The beaver's reconquest of Eurasia: status, population development, and management of a conservation success
Journal article, Peer reviewed
MetadataShow full item record
Original versionMammal review 32(2002), No. 3, p. 153-178 http://dx.doi.org/10.1046/j.1365-2907.2002.00106.x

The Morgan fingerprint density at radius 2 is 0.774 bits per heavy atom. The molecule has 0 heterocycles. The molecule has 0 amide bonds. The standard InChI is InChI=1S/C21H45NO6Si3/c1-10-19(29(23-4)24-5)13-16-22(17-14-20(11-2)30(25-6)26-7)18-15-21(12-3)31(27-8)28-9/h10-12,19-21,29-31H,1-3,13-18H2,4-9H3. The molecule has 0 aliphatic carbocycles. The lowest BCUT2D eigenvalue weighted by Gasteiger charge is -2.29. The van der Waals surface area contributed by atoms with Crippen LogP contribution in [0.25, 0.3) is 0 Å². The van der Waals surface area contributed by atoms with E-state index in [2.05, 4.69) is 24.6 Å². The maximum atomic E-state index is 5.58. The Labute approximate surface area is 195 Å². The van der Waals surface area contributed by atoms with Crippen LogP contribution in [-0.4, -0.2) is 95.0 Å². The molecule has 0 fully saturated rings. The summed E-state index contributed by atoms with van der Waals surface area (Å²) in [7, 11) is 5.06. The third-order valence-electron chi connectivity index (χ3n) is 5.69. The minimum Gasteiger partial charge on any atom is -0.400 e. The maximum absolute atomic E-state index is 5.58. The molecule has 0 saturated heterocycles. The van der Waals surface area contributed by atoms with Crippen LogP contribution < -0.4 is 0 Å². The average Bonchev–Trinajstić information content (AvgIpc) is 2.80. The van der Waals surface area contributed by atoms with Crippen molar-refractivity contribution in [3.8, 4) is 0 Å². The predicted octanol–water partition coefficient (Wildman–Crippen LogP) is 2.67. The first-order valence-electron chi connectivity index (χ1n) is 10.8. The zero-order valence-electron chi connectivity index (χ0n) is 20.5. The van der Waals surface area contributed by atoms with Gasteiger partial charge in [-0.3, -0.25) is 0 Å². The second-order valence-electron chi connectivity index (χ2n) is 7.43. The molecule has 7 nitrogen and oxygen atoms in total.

Overhunting reduced Eurasian Beaver (Castor fiber) populations to c. 1200 animals, in eight isolated populations, around the end of the 19th century. Protection, natural spread and reintroductions led to a powerful recovery in both range and populations during the 20th century, which continues at a rapid pace. The minimum population estimate is 593 000. There are also c. 12 500 North American Beaver (C. canadensis) established in Finland and Russian Karelia; however, other populations of C. canadensis introduced in Austria, Poland and France ap-pear to be extinct. Castor fiber is now established throughout Europe with the exception of the British Isles, Iberia, Italy and the southern Balkans; reintroductions are continuing. Considerable further expansion in range and population, especially in western Europe and the lower Danube basin, can be expected. If current trends continue, C. fiber will, within a few decades, be a fairly common mammal in much of Europe. Following initial recolonization, populations typically show a pattern of rapid range extension within a watershed, followed only later by rapid population growth, and a barrier effect of watershed divides, which can be strongly isolating where physical or habitat barriers (such as mountains or intensive farmland) intrude between watersheds. Management of beaver distribution should therefore operate at the watershed scale, except where large human-made dams form significant bar-riers to spread. The period of rapid population increase, if unchecked, leads to a phase of population decline as marginal habitats are occupied and exhausted. This coincides with a peak in conflicts with human land-use interests. A regulated hunting take of healthy beaver populations is recommended as the optimal management regime in managed landscapes. Early provision of interpretation and public viewing opportunities has been a feature of several recent reintroductions. This provides a benefit to the local economy through wildlife tourism, and helps foster positive attitudes to beavers.